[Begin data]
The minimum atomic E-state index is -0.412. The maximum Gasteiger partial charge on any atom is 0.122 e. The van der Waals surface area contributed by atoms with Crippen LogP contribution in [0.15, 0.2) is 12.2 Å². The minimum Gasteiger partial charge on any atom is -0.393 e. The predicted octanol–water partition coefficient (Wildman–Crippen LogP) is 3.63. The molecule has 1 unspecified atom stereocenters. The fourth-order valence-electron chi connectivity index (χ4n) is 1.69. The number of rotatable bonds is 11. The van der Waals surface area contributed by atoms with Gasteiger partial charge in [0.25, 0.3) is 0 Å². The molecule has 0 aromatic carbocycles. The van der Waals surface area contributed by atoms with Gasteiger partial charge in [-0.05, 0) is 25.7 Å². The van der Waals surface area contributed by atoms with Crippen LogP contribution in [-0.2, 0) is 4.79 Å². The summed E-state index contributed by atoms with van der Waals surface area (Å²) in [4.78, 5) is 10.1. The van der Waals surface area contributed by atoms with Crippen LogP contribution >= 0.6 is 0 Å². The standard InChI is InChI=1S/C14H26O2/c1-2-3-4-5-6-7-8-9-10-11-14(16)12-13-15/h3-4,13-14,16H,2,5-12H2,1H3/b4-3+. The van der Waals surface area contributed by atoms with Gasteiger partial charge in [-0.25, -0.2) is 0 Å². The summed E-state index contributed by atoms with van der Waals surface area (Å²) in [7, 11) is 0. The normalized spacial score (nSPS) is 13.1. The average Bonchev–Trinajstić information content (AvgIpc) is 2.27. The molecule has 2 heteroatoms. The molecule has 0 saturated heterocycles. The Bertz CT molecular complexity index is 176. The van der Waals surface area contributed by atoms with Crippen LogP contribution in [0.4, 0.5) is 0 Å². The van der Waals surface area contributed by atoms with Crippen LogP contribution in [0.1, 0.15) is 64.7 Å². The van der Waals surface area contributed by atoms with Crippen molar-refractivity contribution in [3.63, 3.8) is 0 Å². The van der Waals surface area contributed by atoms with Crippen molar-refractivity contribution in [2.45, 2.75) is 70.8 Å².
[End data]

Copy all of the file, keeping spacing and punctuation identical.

The minimum atomic E-state index is -0.412. The maximum Gasteiger partial charge on any atom is 0.122 e. The van der Waals surface area contributed by atoms with Crippen LogP contribution in [0.15, 0.2) is 12.2 Å². The minimum Gasteiger partial charge on any atom is -0.393 e. The predicted octanol–water partition coefficient (Wildman–Crippen LogP) is 3.63. The molecule has 1 unspecified atom stereocenters. The fourth-order valence-electron chi connectivity index (χ4n) is 1.69. The number of rotatable bonds is 11. The van der Waals surface area contributed by atoms with Gasteiger partial charge in [0.25, 0.3) is 0 Å². The molecule has 0 aromatic carbocycles. The van der Waals surface area contributed by atoms with Gasteiger partial charge in [-0.05, 0) is 25.7 Å². The van der Waals surface area contributed by atoms with Crippen LogP contribution in [-0.2, 0) is 4.79 Å². The summed E-state index contributed by atoms with van der Waals surface area (Å²) in [4.78, 5) is 10.1. The van der Waals surface area contributed by atoms with Crippen LogP contribution >= 0.6 is 0 Å². The standard InChI is InChI=1S/C14H26O2/c1-2-3-4-5-6-7-8-9-10-11-14(16)12-13-15/h3-4,13-14,16H,2,5-12H2,1H3/b4-3+. The van der Waals surface area contributed by atoms with Gasteiger partial charge in [-0.25, -0.2) is 0 Å². The summed E-state index contributed by atoms with van der Waals surface area (Å²) in [7, 11) is 0. The normalized spacial score (nSPS) is 13.1. The average Bonchev–Trinajstić information content (AvgIpc) is 2.27. The molecule has 2 heteroatoms. The molecule has 0 saturated heterocycles. The Bertz CT molecular complexity index is 176. The van der Waals surface area contributed by atoms with Crippen LogP contribution in [0.4, 0.5) is 0 Å². The van der Waals surface area contributed by atoms with Crippen LogP contribution in [0.1, 0.15) is 64.7 Å². The van der Waals surface area contributed by atoms with Crippen molar-refractivity contribution in [3.63, 3.8) is 0 Å². The van der Waals surface area contributed by atoms with Crippen molar-refractivity contribution in [2.45, 2.75) is 70.8 Å².